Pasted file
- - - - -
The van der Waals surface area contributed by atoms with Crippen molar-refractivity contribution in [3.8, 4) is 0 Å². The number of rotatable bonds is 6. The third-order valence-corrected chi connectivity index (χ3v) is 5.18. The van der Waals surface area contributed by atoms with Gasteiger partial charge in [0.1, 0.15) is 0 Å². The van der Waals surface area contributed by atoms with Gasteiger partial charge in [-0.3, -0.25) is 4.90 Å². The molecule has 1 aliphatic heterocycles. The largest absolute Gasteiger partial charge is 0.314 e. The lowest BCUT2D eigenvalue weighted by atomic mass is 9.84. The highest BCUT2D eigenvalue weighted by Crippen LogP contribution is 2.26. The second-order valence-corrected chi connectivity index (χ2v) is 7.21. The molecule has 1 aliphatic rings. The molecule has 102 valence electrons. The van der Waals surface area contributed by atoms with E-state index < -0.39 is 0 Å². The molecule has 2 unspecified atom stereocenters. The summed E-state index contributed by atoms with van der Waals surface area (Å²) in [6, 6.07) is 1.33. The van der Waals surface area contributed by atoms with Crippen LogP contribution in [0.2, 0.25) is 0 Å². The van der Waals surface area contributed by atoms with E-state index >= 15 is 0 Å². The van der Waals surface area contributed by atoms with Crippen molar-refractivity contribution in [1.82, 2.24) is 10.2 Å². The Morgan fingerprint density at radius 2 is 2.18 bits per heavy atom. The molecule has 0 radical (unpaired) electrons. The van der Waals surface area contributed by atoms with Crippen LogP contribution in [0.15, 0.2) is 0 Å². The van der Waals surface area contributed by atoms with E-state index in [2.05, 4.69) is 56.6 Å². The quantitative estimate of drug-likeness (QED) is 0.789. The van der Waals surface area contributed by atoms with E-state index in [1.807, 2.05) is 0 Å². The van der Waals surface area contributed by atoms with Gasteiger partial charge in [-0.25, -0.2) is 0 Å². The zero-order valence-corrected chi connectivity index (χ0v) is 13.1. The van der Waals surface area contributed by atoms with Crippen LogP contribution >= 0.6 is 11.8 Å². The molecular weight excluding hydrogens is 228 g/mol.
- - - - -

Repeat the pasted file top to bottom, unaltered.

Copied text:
The van der Waals surface area contributed by atoms with Crippen molar-refractivity contribution in [3.8, 4) is 0 Å². The number of rotatable bonds is 6. The third-order valence-corrected chi connectivity index (χ3v) is 5.18. The van der Waals surface area contributed by atoms with Gasteiger partial charge in [0.1, 0.15) is 0 Å². The van der Waals surface area contributed by atoms with Gasteiger partial charge in [-0.3, -0.25) is 4.90 Å². The molecule has 1 aliphatic heterocycles. The largest absolute Gasteiger partial charge is 0.314 e. The lowest BCUT2D eigenvalue weighted by atomic mass is 9.84. The highest BCUT2D eigenvalue weighted by Crippen LogP contribution is 2.26. The second-order valence-corrected chi connectivity index (χ2v) is 7.21. The molecule has 1 aliphatic rings. The molecule has 102 valence electrons. The van der Waals surface area contributed by atoms with E-state index < -0.39 is 0 Å². The molecule has 2 unspecified atom stereocenters. The summed E-state index contributed by atoms with van der Waals surface area (Å²) in [6, 6.07) is 1.33. The van der Waals surface area contributed by atoms with Crippen LogP contribution in [0.2, 0.25) is 0 Å². The van der Waals surface area contributed by atoms with E-state index >= 15 is 0 Å². The van der Waals surface area contributed by atoms with Crippen molar-refractivity contribution in [1.82, 2.24) is 10.2 Å². The Morgan fingerprint density at radius 2 is 2.18 bits per heavy atom. The molecule has 0 radical (unpaired) electrons. The van der Waals surface area contributed by atoms with Crippen LogP contribution in [0.15, 0.2) is 0 Å². The van der Waals surface area contributed by atoms with E-state index in [2.05, 4.69) is 56.6 Å². The quantitative estimate of drug-likeness (QED) is 0.789. The van der Waals surface area contributed by atoms with E-state index in [1.807, 2.05) is 0 Å². The van der Waals surface area contributed by atoms with Gasteiger partial charge in [-0.25, -0.2) is 0 Å². The zero-order valence-corrected chi connectivity index (χ0v) is 13.1. The van der Waals surface area contributed by atoms with Crippen LogP contribution >= 0.6 is 11.8 Å². The molecular weight excluding hydrogens is 228 g/mol.